The Privy Council found that no credit should be given for the settlement reached with the solicitors (the $2.4 million), the reason being that these settlement funds were attributable to the defect in title, being a distinct loss, separable from the losses recoverable from the Surveyors.
With particular reliance on Khan, the Privy Council concluded that the overvaluation loss was within the scope of the Surveyors' duty, but the defective title was not. In Khan, the doctor had been approached to advise on the risk that the patient carried the haemophilia gene and not for providing general advice about the risks of pregnancy. In the present case, the Surveyors had been approached to provide advice on the value of the land, but not the legal title.
The court also considered the application of the SAAMCo counterfactual test. While Manchester Building Society and Khan has relegated this test to a useful "cross-check", the Privy Council nonetheless found it a useful exercise to apply the test: would the claimant have still suffered the same loss if the information/advice had been correct? If the answer is "yes", the scope of duty does not extend to that loss; conversely, if the answer is "no", then the duty does extend to the recovery of that loss. Applying that test, the Privy Council concluded that, if the advice had been correct, so that the was land worth $15 million, then the Bank would have been suffered no loss, as it would have had adequate security (providing there was no defect in title). This reinforces the Supreme Court's view expressed in Manchester Building Society, that the counterfactual is a useful "cross-check", in assessing the scope of duty in most but not all cases.
Comment and key takeaways
The Privy Council's decision demonstrates the way the courts will now approach the question of the scope of a professional's duty, be it a solicitor, doctor, surveyor, accountant, by ascertaining the purpose for which the advice/information was provided and analysing whether the losses sustained flow from the risk that the advice/information was intended to guard against.
The Privy Council have also reinforced the view of the Supreme Court that the SAAMCo counterfactual test has been relegated to a useful, but secondary, consideration when determining the scope of a professional's duty.
This case also raises interesting issues concerning contributory between co-defendants. Section 1 of the Civil Liability (Contribution) Act 1978 states that;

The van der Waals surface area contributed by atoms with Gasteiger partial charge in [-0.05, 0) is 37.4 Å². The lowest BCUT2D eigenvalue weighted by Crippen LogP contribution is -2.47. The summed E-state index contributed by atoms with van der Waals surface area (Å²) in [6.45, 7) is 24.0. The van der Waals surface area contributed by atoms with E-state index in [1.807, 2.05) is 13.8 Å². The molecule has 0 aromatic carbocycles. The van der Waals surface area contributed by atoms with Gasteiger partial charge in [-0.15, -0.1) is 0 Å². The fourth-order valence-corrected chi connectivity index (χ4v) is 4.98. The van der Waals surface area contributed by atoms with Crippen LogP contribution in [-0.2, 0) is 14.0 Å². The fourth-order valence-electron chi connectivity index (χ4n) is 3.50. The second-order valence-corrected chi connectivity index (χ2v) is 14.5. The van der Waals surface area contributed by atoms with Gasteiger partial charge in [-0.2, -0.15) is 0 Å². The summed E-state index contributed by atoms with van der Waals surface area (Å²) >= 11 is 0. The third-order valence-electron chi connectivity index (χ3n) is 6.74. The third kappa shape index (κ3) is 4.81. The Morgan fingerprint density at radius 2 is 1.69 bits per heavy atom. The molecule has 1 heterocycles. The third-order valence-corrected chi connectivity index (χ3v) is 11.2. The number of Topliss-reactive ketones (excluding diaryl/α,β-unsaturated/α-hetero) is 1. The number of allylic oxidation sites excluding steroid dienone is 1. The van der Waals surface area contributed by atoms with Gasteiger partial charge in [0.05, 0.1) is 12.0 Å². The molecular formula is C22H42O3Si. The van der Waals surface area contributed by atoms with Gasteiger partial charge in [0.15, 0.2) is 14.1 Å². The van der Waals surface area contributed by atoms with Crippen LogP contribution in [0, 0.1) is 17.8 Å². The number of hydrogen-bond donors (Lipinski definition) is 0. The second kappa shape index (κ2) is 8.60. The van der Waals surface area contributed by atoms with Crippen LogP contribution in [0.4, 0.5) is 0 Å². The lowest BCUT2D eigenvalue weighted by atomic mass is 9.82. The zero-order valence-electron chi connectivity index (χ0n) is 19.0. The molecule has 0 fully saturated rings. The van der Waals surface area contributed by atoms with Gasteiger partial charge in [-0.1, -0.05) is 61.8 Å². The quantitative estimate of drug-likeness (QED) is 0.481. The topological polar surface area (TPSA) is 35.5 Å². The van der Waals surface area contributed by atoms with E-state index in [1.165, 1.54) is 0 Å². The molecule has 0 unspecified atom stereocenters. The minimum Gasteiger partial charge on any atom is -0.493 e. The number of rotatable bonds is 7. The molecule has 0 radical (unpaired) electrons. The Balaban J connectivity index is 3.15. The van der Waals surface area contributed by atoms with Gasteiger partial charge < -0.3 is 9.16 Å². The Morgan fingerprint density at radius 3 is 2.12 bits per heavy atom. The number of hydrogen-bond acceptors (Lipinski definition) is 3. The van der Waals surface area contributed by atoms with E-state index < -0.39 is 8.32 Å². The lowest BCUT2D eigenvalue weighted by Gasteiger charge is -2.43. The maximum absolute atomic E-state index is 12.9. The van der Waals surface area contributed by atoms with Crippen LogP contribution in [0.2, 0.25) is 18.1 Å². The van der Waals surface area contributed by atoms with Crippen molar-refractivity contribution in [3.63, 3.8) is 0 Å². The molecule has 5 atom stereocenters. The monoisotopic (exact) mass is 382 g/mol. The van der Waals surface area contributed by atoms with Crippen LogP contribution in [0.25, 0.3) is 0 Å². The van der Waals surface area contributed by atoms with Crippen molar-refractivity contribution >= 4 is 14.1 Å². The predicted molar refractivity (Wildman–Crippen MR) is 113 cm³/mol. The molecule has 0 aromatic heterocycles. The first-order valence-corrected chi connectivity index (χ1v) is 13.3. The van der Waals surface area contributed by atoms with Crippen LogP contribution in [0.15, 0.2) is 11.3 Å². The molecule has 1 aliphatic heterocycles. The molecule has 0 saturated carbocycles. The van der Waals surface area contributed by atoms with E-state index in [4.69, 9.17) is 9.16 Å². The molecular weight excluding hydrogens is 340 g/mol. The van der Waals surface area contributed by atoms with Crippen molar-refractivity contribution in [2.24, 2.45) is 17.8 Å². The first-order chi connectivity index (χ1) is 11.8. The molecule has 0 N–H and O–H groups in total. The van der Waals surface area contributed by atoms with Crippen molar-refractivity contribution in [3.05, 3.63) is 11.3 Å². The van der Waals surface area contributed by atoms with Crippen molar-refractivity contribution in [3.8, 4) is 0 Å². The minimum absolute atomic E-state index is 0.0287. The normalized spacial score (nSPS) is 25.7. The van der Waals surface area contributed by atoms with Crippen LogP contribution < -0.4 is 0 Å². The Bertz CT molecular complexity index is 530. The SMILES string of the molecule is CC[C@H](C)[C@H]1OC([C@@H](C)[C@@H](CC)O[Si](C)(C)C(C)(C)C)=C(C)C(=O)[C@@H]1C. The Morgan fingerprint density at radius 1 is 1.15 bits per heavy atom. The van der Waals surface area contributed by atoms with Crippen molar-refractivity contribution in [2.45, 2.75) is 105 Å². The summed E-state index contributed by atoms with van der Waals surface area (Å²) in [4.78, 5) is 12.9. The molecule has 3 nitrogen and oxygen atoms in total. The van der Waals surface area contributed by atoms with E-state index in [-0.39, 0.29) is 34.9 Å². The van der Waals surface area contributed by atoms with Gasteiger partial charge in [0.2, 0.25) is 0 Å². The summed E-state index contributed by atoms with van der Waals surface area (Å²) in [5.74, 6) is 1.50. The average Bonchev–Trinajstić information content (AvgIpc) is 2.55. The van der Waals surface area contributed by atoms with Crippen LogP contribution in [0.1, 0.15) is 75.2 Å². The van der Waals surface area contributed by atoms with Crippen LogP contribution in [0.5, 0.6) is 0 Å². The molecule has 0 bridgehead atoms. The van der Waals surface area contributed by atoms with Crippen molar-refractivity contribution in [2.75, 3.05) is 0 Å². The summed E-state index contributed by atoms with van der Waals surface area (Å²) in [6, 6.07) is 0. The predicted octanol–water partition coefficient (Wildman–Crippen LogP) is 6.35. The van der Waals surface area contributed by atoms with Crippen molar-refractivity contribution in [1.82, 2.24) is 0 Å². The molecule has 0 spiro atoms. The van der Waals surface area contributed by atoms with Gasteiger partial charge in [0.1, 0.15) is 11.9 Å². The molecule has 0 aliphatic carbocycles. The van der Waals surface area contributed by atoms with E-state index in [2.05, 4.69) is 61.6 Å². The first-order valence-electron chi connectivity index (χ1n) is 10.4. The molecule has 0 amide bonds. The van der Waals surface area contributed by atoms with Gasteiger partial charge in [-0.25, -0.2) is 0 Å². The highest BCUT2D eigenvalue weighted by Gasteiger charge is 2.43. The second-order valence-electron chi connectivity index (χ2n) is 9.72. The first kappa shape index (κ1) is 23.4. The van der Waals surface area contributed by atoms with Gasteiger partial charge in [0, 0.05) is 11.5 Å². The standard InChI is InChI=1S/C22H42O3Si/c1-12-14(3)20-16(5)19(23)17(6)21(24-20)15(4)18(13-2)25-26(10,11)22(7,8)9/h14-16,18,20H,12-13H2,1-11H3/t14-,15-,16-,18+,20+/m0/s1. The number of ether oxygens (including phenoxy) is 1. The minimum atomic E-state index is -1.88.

… any person liable in respect of any damage suffered by another person may recover contribution from any other person liable in respect of the same damage (whether jointly with him or otherwise)."
The essential ingredient is that the damage must be the same. On the above analysis, with greater emphasis being placed on the nexus between the negligent act and the cause of the loss, it appears that there will be opportunities for parties to argue that the damage is in fact different and does not therefore fall under the ambit of section 1, so as to avoid claims for contribution.
1 A copy of the judgment can be found here.
2 Manchester Building Society v Grant Thornton UK LLP  UKSC 20
3 Meadows v Khan  UKSC 2
4 Paragraph 4
5 Paragraph 17 Paragraph 41
Good to see the Privy Council reaffirming the ability of a valuer to defend claims based on the limited scope of their duty of care. A valuer should not be held liable for defective title issues which fall outside of the scope of their appointment and are the responsibility of lawyers retained for this purpose.
Rob Skingley, Divisional Director, Professional Indemnity
Email Alexandra Anderson
+44 (20) 2060 6499
Email Katharine Cusack
+44 (20) 3060 6965
Trainee Solicitor, RPC
Email Charles Underwood
+44 (20) 3060 6000
This article has been written by Reynolds Porter Chamberlain LLP "RPC" and the opinions and views stated in this article are those of RPC and not Howden Insurance Brokers Limited (“Howden”). Howden is an insurance broker and is not authorised or regulated to advise on how courts will now approach the question of the scope of a professional's duty. Howden shall not (i) owe or accept any duty, responsibility or liability to you or any other person; and (ii) be liable in respect of any loss, damage or expense caused by your or any other party’s reliance on this article.